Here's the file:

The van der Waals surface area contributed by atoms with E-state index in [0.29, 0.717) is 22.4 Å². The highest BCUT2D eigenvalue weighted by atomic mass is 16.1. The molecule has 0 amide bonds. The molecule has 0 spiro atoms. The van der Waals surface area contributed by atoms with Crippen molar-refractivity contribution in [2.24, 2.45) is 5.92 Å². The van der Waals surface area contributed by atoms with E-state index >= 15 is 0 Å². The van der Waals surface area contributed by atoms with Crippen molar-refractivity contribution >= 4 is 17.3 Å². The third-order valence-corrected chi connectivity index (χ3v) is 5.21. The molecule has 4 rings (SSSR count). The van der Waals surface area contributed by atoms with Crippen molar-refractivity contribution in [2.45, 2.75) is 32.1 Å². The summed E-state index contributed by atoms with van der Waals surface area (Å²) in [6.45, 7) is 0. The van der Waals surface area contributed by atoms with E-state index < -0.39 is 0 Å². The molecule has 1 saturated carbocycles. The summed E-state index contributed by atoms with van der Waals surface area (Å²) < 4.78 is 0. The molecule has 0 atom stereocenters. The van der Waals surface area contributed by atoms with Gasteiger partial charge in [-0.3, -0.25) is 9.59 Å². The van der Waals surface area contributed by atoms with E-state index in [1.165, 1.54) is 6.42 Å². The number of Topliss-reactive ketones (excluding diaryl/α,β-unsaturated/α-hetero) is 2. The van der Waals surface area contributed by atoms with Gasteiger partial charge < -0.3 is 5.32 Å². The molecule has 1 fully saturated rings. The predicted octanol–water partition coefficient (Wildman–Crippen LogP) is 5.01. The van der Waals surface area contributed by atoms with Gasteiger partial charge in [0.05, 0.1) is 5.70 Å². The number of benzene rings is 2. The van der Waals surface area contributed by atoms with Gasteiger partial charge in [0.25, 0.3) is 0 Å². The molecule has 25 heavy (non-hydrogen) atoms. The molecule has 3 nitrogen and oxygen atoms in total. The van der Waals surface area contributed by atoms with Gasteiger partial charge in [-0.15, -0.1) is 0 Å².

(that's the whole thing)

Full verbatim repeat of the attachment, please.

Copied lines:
The van der Waals surface area contributed by atoms with E-state index in [0.29, 0.717) is 22.4 Å². The highest BCUT2D eigenvalue weighted by atomic mass is 16.1. The molecule has 0 amide bonds. The molecule has 0 spiro atoms. The van der Waals surface area contributed by atoms with Crippen molar-refractivity contribution in [2.24, 2.45) is 5.92 Å². The van der Waals surface area contributed by atoms with E-state index >= 15 is 0 Å². The van der Waals surface area contributed by atoms with Crippen molar-refractivity contribution >= 4 is 17.3 Å². The third-order valence-corrected chi connectivity index (χ3v) is 5.21. The molecule has 4 rings (SSSR count). The van der Waals surface area contributed by atoms with Crippen molar-refractivity contribution in [2.45, 2.75) is 32.1 Å². The summed E-state index contributed by atoms with van der Waals surface area (Å²) in [6.45, 7) is 0. The van der Waals surface area contributed by atoms with E-state index < -0.39 is 0 Å². The molecule has 1 saturated carbocycles. The summed E-state index contributed by atoms with van der Waals surface area (Å²) < 4.78 is 0. The molecule has 0 atom stereocenters. The van der Waals surface area contributed by atoms with Gasteiger partial charge in [-0.3, -0.25) is 9.59 Å². The van der Waals surface area contributed by atoms with E-state index in [1.165, 1.54) is 6.42 Å². The number of Topliss-reactive ketones (excluding diaryl/α,β-unsaturated/α-hetero) is 2. The van der Waals surface area contributed by atoms with Gasteiger partial charge < -0.3 is 5.32 Å². The molecule has 1 fully saturated rings. The predicted octanol–water partition coefficient (Wildman–Crippen LogP) is 5.01. The van der Waals surface area contributed by atoms with Gasteiger partial charge in [0.05, 0.1) is 5.70 Å². The number of benzene rings is 2. The van der Waals surface area contributed by atoms with Gasteiger partial charge in [0.25, 0.3) is 0 Å². The molecule has 25 heavy (non-hydrogen) atoms. The molecule has 3 nitrogen and oxygen atoms in total. The van der Waals surface area contributed by atoms with Gasteiger partial charge in [-0.15, -0.1) is 0 Å².